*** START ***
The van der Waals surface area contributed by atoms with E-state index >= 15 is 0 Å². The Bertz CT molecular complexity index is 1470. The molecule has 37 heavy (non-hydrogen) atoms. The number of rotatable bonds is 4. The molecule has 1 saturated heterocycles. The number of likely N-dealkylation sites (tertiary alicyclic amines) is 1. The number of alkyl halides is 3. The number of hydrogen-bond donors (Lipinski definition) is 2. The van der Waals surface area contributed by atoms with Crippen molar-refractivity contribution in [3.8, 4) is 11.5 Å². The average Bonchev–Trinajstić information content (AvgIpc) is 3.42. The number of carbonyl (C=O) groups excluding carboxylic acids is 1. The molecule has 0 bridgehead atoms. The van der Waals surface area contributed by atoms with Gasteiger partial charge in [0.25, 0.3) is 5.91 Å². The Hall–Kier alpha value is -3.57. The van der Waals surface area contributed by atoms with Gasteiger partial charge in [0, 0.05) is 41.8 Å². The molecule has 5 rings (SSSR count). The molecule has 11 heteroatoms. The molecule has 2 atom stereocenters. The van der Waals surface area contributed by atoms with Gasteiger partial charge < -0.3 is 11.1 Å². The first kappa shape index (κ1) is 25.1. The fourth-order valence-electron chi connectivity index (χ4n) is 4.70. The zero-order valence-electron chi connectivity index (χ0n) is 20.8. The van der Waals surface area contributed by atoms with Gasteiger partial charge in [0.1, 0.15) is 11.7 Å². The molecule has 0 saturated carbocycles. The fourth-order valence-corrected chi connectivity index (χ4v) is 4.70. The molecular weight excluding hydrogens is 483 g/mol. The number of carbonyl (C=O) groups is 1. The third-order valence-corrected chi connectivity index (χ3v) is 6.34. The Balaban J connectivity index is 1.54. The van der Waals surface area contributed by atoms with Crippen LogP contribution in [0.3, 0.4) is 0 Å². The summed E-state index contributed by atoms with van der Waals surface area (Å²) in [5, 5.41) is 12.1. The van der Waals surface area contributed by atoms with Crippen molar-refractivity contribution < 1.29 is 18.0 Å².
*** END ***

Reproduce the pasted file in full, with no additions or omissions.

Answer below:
The van der Waals surface area contributed by atoms with E-state index >= 15 is 0 Å². The Bertz CT molecular complexity index is 1470. The molecule has 37 heavy (non-hydrogen) atoms. The number of rotatable bonds is 4. The molecule has 1 saturated heterocycles. The number of likely N-dealkylation sites (tertiary alicyclic amines) is 1. The number of alkyl halides is 3. The number of hydrogen-bond donors (Lipinski definition) is 2. The van der Waals surface area contributed by atoms with Crippen molar-refractivity contribution in [3.8, 4) is 11.5 Å². The average Bonchev–Trinajstić information content (AvgIpc) is 3.42. The number of carbonyl (C=O) groups excluding carboxylic acids is 1. The molecule has 0 bridgehead atoms. The van der Waals surface area contributed by atoms with Gasteiger partial charge in [0.25, 0.3) is 5.91 Å². The Hall–Kier alpha value is -3.57. The van der Waals surface area contributed by atoms with Gasteiger partial charge in [0, 0.05) is 41.8 Å². The molecule has 5 rings (SSSR count). The molecule has 11 heteroatoms. The molecule has 2 atom stereocenters. The van der Waals surface area contributed by atoms with Gasteiger partial charge < -0.3 is 11.1 Å². The first kappa shape index (κ1) is 25.1. The fourth-order valence-electron chi connectivity index (χ4n) is 4.70. The zero-order valence-electron chi connectivity index (χ0n) is 20.8. The van der Waals surface area contributed by atoms with Gasteiger partial charge in [0.1, 0.15) is 11.7 Å². The molecule has 0 saturated carbocycles. The fourth-order valence-corrected chi connectivity index (χ4v) is 4.70. The molecular weight excluding hydrogens is 483 g/mol. The number of carbonyl (C=O) groups is 1. The third-order valence-corrected chi connectivity index (χ3v) is 6.34. The Balaban J connectivity index is 1.54. The van der Waals surface area contributed by atoms with Crippen LogP contribution in [0.3, 0.4) is 0 Å². The summed E-state index contributed by atoms with van der Waals surface area (Å²) in [5, 5.41) is 12.1. The van der Waals surface area contributed by atoms with Crippen molar-refractivity contribution < 1.29 is 18.0 Å².